Collins could not comment on Fugate's case but said Mercy has provided quality care for job-related injuries for 25 years.

"I think we're definitely concerned about everyone who comes through our doors," he said.

Collins expressed surprise about the police and fire complaints. He noted that the original three-year contract with those agencies, which began in February 1997, was extended several times and that the city is considering another renewal.

"It's a positive relationship, otherwise we wouldn't be seeing a renewal," he said.

Collins said he did not know the size of the clinic's medical staff, which is under the direction of Dr. James Levy. Nevertheless, Collins said that the staff has increased by one-third since the new contract began.

The Mercy clinic had about 11 employees in May of last year, according to a report from two business groups that pushed for privatization of the second city clinic.

The city first turned to Mercy under Mayor Kurt L. Schmoke to replace a city-run police and fire clinic that cost about $1 million a year.

Following the advice of two influential business groups, Mayor Martin O'Malley decided to close a separate clinic for other municipal workers, a move that trimmed 22 employees from the payroll and is expected to save $18 million over the next five years.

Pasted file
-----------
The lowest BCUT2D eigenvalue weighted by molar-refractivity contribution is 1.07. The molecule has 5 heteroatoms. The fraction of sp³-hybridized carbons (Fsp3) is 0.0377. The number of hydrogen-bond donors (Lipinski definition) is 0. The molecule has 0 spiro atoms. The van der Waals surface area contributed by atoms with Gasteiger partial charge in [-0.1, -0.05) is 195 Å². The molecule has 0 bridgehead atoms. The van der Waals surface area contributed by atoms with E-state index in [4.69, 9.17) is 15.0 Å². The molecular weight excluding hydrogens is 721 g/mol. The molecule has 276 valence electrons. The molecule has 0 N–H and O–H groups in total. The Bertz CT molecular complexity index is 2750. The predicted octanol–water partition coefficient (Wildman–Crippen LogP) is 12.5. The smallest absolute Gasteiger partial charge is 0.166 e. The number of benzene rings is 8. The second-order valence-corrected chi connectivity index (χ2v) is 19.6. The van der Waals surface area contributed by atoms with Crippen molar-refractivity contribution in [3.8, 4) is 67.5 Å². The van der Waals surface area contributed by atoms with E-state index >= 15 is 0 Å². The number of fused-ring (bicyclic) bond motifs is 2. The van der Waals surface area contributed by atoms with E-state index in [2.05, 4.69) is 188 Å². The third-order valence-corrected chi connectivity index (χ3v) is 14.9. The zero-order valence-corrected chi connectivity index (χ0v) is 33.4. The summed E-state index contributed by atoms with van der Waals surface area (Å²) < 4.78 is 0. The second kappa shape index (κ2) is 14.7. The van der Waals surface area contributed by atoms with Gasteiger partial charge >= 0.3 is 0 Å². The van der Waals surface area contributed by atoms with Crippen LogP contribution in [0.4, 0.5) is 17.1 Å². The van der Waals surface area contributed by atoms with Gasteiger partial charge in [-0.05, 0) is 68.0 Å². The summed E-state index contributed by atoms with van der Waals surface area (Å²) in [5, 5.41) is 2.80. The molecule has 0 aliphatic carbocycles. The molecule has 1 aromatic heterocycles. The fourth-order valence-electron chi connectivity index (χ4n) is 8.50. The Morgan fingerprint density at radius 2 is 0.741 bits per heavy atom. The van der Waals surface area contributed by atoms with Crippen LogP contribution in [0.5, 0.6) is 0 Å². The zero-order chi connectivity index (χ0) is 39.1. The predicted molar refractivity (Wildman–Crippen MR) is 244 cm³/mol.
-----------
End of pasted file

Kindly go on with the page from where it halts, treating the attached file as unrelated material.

The $2 million cost of the latest contract is more than the $1.6 million the city paid to run its clinic. But officials said the deal would save money because Mercy will do a better job of detecting fraud and getting injured employees back to work. They also said employees would receive better care.

The idea for privatizing the clinic stemmed from a study in May of last year by the Greater Baltimore Committee and the Presidents' Roundtable. The study found that clinic staff interpreted workers' compensation regulations too liberally. It also found that the city clinic cost more to run and provided poorer service than the one Mercy operated for police and fire personnel.

At the time of the study, the city clinic had a $1.46 million budget, was open from 8 a.m. to 2:30 p.m. and on an average day saw 72 patients who each spent three hours in the waiting room, the study found. The Mercy clinic operated with a $1.4 million contract, had 24-hour coverage and saw an average of 86 patients a day who each waited 45 minutes, the study said.

'Just sitting around'

Fire and police union leaders say waits have been much longer than the reported 45-minute average, even before the clinic took on the additional municipal workers.

A reporter visiting the clinic late Thursday afternoon saw about 20 patients in the waiting room, including some who complained they had been there since 9 a.m.

Among them was Andrea Coleman, 30, a public works laborer, who had been hit in the eye with a broom handle that fell out of a tool shed. She spent about six hours at the clinic Tuesday, five the next day for a follow-up appointment, and more than six on Thursday.

"We're getting a lot of calls. It's ridiculous," said Glenard S. Middleton Sr., president of the American Federation of State, County and Municipal Employees Local 44.

"The workers are just sitting around," he said. "They could have been treated and sent out in an hour."